The latest Xcode (4.3) does in fact come in its own stand-alone package, so it will run independently of whatever you have in /Developer. Once installed it lives in Applications like every other app on your system. You will probably find (or have found) that it requests permission to install other parts of itself as required.
If it is not in /Applications, just drag it there - simple as installing any other app. This is a big change from the bad old days of having it in /Developer and having to be careful about removing versions with
sudo /Developer/Library/uninstall-devtools –mode=all
(Once you have no need for the old Xcode you can get rid of it like that, and you should do that rather than just putting it in the trash or rm'ing.)
Once the basic Xcode app is available in Applications you can drag it into the dock, again just like any other app. The support applications, like Instruments or FileMerge or OpenGL ES Performance Detective used to live with Xcode in /Developer but now they can be found under the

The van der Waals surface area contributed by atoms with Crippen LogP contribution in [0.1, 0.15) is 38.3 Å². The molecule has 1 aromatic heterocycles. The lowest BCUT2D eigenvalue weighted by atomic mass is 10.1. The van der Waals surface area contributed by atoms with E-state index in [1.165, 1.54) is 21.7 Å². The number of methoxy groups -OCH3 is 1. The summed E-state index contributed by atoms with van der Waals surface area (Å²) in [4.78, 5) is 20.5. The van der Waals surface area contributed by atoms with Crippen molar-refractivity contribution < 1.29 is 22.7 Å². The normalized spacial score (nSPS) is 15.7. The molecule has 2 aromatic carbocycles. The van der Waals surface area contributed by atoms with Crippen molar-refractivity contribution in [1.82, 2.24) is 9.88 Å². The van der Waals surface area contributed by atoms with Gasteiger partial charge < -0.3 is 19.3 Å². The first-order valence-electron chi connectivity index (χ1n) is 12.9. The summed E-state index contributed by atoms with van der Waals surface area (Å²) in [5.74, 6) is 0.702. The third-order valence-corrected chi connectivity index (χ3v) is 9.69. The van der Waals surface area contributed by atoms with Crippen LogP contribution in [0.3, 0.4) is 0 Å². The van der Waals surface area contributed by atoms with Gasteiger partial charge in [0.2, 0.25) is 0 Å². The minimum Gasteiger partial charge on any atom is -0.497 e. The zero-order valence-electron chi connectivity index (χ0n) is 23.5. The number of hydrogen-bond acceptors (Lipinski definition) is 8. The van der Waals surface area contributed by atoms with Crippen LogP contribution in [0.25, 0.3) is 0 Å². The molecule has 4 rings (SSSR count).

Open Developer Tool > option in the menu bar's
Some people like to have these frequently-used apps available in the dock; FileMerge for one is useful at times other than when you're running Xcode. You can find them all in the Xcode app bundle, if you navigate to it in the finder and use
Show Package Contents in the right-click contextual menu. The stand-alone tools live under Xcode/Contents/Applications and you can drag them into the dock like any app.
Now the basic install of Xcode does not include everything you might need. You should also take a look in Xcode Preferences under the Downloads tab, and at a minimum install the command line tools - it's a smallish download and doing it immediately will save you waiting later. Under Documentation you will find the option to download Documentation bundles for various APIs. If you don't do this then Xcode will go and fetch documents from the web as you require them. It is much faster to have them installed locally.
Xcode is improving rapidly and this change to the way Xcode installs is really helping to simplify updates and moving Xcode to the status of a "normal" app that installs and interacts with the system the way we are used to apps behaving. The last update with this new scheme was a simple 80MB download initiated from the Mac App Store - compare with previous versions where an upgrade meant downloading 4GB and replacing everything!